I Think About This a Lot is a series dedicated to private memes: images, videos, and other random trivia we are doomed to play forever on loop in our minds.
There’s a moment, roughly an hour into the movie Twilight, when Bella Swan (Kristen Stewart) is lying on her bed. We hear her thoughts in a voice-over: “About three things I was absolutely positive. First, Edward was a vampire.” Bella sits up, runs a hand through her hair. “Second, there was a part of him, and I didn’t know how dominant that part might be” — a horn honks — “that thirsted for my blood.” She stands up, goes to her bedroom window. Edward Cullen (Robert Pattinson) is leaning against his car on the street below, waiting for her. “And third, I was unconditionally and irrevocably in love with him.” There’s a cut, and now we’re looking at Bella from outside the window. A half smile on her face, an intake of breath; she shakes her head, as if to chase a thought away. And then we understand. Oh, you don’t love him. You want to bang him.
For a movie based on a series of famously sex-negative books, Twilight —specifically Bella Swan, Twilight’s female lead — is, like, really horny. During her first, halting conversation with Edward, the camera lingers on her face as she opens her mouth, fumbling for words, her tongue pressing insistently against her teeth. At a restaurant, Edward confesses that he doesn’t have the strength to stay away from her; Bella’s eyelids flutter, her lips part. “Then don’t,” she breathes. Edward’s the vampire, but Pattinson plays him pained, thin-lipped, grim. Kristen Stewart’s Bella is the one who looks feral, hungry.
And then there’s the kiss, the ovary-punch from which I’ve spent the last decade recovering. The set up is creepy as hell. It’s nighttime. Edward appears in Bella’s bedroom and reveals he likes to sneak in through her window at night and watch her sleep. For months he’s been doing this! His skin is pale and cold; his hair is gelled and lightly frosted. And then he tells her he wants to try “one thing.”
It takes more than 20 seconds for their mouths to meet. That’s part of it: how director Catherine Hardwicke understands the eros of anticipation, the exquisite torture of delay — which is, after all, the basis of both narrative pleasure and the success of the Twilight books. Girls across the world tore through thousands of pages, desperate to get the bit where Bella bones. Another part: how quickly Bella ignores Edward’s urgent “don’t move,” her torso rising to meet his, her hand pulling his hair. For a moment, Edward gives in. He throws her down on the bed. Bella, we realize, isn’t wearing pants. And then, just as quickly, Edward is vaulting himself back against the wall and yelling “Stop it!” (At Bella, I think? Look, the sexual politics of the source material are abominable. Hardwicke’s doing what she can.)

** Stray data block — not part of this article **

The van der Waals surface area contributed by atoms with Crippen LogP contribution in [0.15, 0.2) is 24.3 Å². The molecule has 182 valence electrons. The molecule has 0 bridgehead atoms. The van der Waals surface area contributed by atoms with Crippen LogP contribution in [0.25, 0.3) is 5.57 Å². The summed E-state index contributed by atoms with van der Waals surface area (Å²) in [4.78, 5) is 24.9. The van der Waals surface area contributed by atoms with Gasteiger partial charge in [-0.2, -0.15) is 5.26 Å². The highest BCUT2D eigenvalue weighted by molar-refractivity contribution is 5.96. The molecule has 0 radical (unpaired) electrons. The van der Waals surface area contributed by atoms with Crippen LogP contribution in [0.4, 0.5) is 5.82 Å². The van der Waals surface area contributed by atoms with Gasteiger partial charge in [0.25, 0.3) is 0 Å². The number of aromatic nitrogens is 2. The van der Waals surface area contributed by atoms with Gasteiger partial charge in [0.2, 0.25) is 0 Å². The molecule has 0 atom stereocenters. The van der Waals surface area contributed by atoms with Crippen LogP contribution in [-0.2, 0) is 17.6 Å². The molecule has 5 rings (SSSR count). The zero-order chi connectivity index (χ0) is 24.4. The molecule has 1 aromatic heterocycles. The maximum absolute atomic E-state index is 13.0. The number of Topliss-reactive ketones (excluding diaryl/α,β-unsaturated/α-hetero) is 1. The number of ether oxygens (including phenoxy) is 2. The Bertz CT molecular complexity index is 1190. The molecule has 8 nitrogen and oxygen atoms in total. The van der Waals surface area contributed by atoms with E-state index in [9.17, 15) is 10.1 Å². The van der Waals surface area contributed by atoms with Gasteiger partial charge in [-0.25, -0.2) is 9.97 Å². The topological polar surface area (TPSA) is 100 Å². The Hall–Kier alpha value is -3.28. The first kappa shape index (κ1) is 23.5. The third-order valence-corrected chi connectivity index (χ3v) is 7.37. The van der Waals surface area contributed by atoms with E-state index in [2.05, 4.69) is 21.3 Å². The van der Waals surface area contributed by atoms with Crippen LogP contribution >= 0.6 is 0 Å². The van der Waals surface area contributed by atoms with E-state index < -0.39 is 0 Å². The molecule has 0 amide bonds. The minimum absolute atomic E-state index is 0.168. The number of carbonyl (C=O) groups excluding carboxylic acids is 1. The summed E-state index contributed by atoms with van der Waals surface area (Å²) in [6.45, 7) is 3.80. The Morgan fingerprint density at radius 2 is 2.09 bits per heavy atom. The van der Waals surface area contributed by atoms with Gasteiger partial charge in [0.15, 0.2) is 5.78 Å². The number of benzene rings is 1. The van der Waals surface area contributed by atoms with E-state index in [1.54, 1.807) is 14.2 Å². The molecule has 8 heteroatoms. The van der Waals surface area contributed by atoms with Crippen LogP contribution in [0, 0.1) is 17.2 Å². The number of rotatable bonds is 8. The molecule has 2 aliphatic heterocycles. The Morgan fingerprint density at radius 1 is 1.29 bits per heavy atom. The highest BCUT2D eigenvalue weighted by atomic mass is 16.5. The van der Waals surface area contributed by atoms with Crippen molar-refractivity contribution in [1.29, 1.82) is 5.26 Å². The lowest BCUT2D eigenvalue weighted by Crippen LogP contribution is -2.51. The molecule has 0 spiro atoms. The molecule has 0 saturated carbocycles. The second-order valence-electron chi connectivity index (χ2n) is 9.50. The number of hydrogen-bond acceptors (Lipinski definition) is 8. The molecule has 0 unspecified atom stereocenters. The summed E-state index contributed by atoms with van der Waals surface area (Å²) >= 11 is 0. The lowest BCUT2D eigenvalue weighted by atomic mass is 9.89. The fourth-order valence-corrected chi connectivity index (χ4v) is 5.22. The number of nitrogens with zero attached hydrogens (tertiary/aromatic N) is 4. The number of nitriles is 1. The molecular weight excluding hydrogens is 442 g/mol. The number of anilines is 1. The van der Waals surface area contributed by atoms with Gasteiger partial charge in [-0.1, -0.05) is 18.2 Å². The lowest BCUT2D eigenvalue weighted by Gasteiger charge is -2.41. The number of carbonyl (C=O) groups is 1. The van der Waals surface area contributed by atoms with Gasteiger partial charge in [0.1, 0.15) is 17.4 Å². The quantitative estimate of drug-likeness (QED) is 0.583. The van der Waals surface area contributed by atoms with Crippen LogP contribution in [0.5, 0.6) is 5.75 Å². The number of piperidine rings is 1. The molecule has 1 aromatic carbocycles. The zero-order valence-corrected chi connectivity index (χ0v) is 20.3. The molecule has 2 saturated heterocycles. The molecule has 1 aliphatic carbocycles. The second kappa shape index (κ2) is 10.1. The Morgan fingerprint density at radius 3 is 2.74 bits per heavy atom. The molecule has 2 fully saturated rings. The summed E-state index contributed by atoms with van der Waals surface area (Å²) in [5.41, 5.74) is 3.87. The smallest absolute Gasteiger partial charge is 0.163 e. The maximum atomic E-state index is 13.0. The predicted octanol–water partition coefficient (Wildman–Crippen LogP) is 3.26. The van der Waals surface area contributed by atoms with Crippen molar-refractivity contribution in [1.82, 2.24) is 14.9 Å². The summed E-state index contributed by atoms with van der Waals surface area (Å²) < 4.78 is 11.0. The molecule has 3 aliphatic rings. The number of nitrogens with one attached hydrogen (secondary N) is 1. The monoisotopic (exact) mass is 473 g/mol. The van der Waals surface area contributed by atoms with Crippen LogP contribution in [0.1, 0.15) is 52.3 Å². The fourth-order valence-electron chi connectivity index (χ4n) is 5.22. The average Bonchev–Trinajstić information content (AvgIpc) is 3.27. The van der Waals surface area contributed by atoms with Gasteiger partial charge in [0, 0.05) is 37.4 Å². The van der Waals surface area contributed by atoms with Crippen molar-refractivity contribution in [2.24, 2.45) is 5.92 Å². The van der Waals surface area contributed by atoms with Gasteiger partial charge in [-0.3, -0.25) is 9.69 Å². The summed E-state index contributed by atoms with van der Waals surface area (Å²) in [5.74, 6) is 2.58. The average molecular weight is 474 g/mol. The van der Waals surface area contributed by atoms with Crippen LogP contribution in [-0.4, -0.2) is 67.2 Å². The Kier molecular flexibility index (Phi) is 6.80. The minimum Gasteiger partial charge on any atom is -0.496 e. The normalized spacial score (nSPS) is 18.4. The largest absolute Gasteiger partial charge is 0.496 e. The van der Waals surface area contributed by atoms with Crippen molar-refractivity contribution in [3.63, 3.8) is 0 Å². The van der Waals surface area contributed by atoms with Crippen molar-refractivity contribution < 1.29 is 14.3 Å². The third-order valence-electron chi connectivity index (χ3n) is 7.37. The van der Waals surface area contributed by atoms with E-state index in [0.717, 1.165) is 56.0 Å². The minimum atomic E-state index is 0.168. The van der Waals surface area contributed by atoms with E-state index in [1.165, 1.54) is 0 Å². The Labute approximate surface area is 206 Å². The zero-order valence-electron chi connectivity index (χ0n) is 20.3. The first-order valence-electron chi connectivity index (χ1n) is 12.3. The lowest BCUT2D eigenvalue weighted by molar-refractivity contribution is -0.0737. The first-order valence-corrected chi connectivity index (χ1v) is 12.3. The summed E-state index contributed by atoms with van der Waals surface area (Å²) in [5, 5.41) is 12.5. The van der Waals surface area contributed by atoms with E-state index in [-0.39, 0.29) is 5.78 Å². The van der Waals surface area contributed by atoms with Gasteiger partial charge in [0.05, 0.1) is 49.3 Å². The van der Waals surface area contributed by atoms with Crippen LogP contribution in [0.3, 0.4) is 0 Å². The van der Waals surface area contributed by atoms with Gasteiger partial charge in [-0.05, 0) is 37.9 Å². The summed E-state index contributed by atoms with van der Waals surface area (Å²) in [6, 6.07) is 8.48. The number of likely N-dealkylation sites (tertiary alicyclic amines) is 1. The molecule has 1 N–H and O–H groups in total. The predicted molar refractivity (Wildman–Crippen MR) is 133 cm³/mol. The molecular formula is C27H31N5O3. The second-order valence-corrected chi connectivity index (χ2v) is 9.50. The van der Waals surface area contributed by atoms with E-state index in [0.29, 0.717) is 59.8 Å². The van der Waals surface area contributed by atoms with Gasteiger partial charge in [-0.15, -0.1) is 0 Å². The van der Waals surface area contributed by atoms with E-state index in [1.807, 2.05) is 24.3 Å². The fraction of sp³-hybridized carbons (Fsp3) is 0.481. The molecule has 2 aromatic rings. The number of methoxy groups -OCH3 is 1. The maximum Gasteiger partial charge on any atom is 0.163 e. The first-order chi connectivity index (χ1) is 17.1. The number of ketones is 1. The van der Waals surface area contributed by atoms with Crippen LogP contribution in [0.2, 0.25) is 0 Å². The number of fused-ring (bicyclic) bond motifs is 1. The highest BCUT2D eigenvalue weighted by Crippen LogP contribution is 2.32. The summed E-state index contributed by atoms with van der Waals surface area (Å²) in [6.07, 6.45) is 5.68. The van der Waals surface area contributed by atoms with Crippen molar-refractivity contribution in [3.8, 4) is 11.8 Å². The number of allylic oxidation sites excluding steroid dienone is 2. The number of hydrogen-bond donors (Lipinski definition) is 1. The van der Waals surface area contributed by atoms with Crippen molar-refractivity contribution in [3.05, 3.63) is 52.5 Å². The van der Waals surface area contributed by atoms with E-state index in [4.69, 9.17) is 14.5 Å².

I saw Twilight in theaters, home on winter break during my junior year of college. I went with a friend from high school and we treated the experience as a joke, even as we paid actual money for tickets in exchange for the privilege of spending two actual hours of our lives watching Robert Pattinson sparkle. But at 21, I wasn’t too old for Twilight and I wasn’t — no matter what I thought going in — too good for it. At 21, I was barely removed from that intoxicating mix of fear and lust and hormones that is the province of high school. I was young enough to want to want that badly again.
At 21, the appeal of the Twilight kiss was heightened by the fact that every romantic relationship I’d been in had failed. In retrospect, that first moment of dizzy falling together looked like a peak: a relationship was all downhill from there. A decade later, familiar with the more durable pleasures of partnership — and also, let’s be honest, better at boning — that kiss should look tamer to me. But it doesn’t. It continues to neatly capture, on the one hand, the terror of sex, how risky it is, and, on the other, how the frisson of that risk is part of its reward. I’m an anxious person, wary of physical contact; in the presence of a person I’m attracted to, my first instinct is to tuck myself into a ball and roll quietly away. Sometimes I find myself marveling at the fact that I’ve managed not just one but a series of first kisses. And then I think of Twilight, and I remember: oh, right, from time to time my body screams put your mouth on his mouth loud enough to drown out the sound of my mind.
The rest of the Twilight movies are by-the-numbers cash-grabs. (The fact that I’ve only seen one-and-a-half of the remaining four does not make me any less confident in my judgment.) But Hardwicke — who only directed the first film in the series; she and the studio parted ways after she was labeled “difficult” and “irrational” — understands what the Twilight books are actually about. They’re not about vampires or werewolves or fate or true love. They’re about Isabella Swan, a teenage girl who really wants to bang her boyfriend. The fact that Stephenie Meyer, Mormon author of the original series, won’t let her (until she gets married, gross) doesn’t dishonor Bella’s noble attempts. To her, and to all the other teens heroically attempting to get it on with their chosen partners, this wizened 31-year-old crone raises her glass.